Lymph Drainage

What is Lymph Drainage?

Lymphoedema is long term swelling of part or parts of a limb (or other body part), due to stagnation of fluid and protein in the tissues.

Lymphoedema occurs when the lymphatic system does not work properly  and may occur if some lymph glands have been removed.

What causes it?

  1. Congenital or Primary issues where a person’s lymphatic system has been deficient since birth
  2. Lymphoedema may develop at birth, at puberty or later in life
  3. Secondary issues.
  4. The Lymphatic system can be damaged by scarring that follows Injury, Infection, Surgery or Radiotherapy. Most commonly Secondary Lymphoedema is related to treatment for Cancer related removal of lymph nodes surgically.
  5. Radiotherapy has a tendency to block nodes with fibrous tissue
  6. Accidental injuries may tear lymph vessels. Excess fibrous tissue caused by damage tends to shrink and constrict lymphatic vessels.
  7. Filarial worms may be injected into a human lymph vessel by a mosquito. These grow very large and block lymphatic vessels.

How can I help?

  • I have over 20 years experience in getting alongside people who have developed Lymphoedema, teaching and supporting you to manage your Lymphoedema.
  • I will measure and assess your Lymphoedema
  • I will make an individualized plan with you to control and reduce your Lymphoedema.

Management of Lymphoedema involves a combination of modalities:

The Lymphatic System and how it works

  • The Lymphatic System circulates right throughout the body.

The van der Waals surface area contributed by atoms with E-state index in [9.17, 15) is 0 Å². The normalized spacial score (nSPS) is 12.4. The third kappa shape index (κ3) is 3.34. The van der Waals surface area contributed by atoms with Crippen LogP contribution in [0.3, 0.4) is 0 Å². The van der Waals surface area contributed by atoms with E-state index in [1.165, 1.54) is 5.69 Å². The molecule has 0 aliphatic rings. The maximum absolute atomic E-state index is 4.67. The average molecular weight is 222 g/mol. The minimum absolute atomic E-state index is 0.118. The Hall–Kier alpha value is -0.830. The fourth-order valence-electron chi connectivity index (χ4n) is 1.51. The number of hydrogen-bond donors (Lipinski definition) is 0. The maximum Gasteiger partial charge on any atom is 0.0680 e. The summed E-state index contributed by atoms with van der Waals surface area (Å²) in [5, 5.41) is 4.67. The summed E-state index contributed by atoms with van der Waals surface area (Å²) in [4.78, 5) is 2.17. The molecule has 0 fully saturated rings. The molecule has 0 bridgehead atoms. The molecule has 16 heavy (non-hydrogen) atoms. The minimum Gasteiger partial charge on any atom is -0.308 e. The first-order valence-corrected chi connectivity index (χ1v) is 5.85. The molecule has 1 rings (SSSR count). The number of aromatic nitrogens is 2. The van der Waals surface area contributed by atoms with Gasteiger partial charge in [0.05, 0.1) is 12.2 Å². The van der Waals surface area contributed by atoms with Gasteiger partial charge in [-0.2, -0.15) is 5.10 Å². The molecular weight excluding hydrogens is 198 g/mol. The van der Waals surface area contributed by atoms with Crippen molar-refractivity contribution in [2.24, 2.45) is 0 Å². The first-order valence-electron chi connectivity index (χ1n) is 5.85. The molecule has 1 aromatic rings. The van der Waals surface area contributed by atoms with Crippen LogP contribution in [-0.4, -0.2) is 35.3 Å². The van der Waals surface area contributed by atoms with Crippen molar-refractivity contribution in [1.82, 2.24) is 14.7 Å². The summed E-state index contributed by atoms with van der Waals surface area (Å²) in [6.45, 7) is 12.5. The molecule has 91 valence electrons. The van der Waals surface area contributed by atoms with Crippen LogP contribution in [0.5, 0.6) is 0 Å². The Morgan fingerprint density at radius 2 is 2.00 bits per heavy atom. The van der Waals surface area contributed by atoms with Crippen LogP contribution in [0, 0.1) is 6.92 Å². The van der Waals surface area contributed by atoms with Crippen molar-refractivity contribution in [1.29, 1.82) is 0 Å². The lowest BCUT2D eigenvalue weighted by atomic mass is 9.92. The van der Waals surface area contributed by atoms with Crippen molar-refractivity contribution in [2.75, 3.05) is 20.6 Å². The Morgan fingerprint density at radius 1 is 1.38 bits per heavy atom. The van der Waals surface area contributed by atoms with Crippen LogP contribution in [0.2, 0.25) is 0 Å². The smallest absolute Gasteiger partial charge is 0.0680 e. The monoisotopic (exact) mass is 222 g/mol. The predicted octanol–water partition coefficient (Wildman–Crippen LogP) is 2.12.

• It’s function is to transport garbage out.
  • The Lymphatics start in almost every tissue as tiny vessels which gradually join together into bigger ones.
  • The lymph is pumped into and along them by contraction of adjacent muscles and by contraction of the walls of the larger Lymphatics.
  • This pumping  is aided by valves inside the vessels which prevent backflow.
  • Finally the Lymph System empties into the Subclavian Vein at the base of the neck or Terminus.
  • On it’s way along the Lymphatics the lymph is filtered in the lymphatic Nodes (or lymph glands), to remove foreign matter and to start any immune response.

Prevention

If you know you are at risk of Lymphoedema the following pointers might assist you in preventing it from developing:

  1. Keep your skin well nourished and supple, avoiding dryness and cracking. Massage an aqueous cream into your skin.
  2. Avoid injuries and cover any minor injuries that do occur in an at risk limb to prevent infection occurring. Use antiseptic / antibiotic applications as per doctor’s instructions
  3. Encourage free circulation in an at risk limb by removing potentially constrictive clothing or jewellery
  4. Use an electric razor when shaving at risk areas (underarms or legs)
  5. Measure blood pressure on the unaffected arm
  6. Avoid straining your at risk limb by carrying heavy loads
  7. Build up slowly to regular exercise, avoiding strain
  8. Wear a good fitting compression garment on your at risk limb when flying or travelling in high altitude
  9. If you are unsure about the risks which may affect you, contact your trained Lymphoedema Therapist or the Cancer Society branch near you.

( Diagram of Lymphatic System)

Management of Lymphoedema

Management of Lymphoedema involves a combination of the following therapies:

  • Compression
  • A suitable compression garment will be fitted for you to support lymph drainage from your affected limb or body part
  • Skin Care
  • The skin is kept supple and moisturized to enable maximum nutriment to the skin, preventing dryness and infection
  • Self Massage
  • A Self Massage plan to be performed daily, is taught. This promotes lymph drainage from the the troubled area.
  • Exercises
  • An exercise routine has been designed to promote lymph drainage.

(Diag. of the Swollen Limb)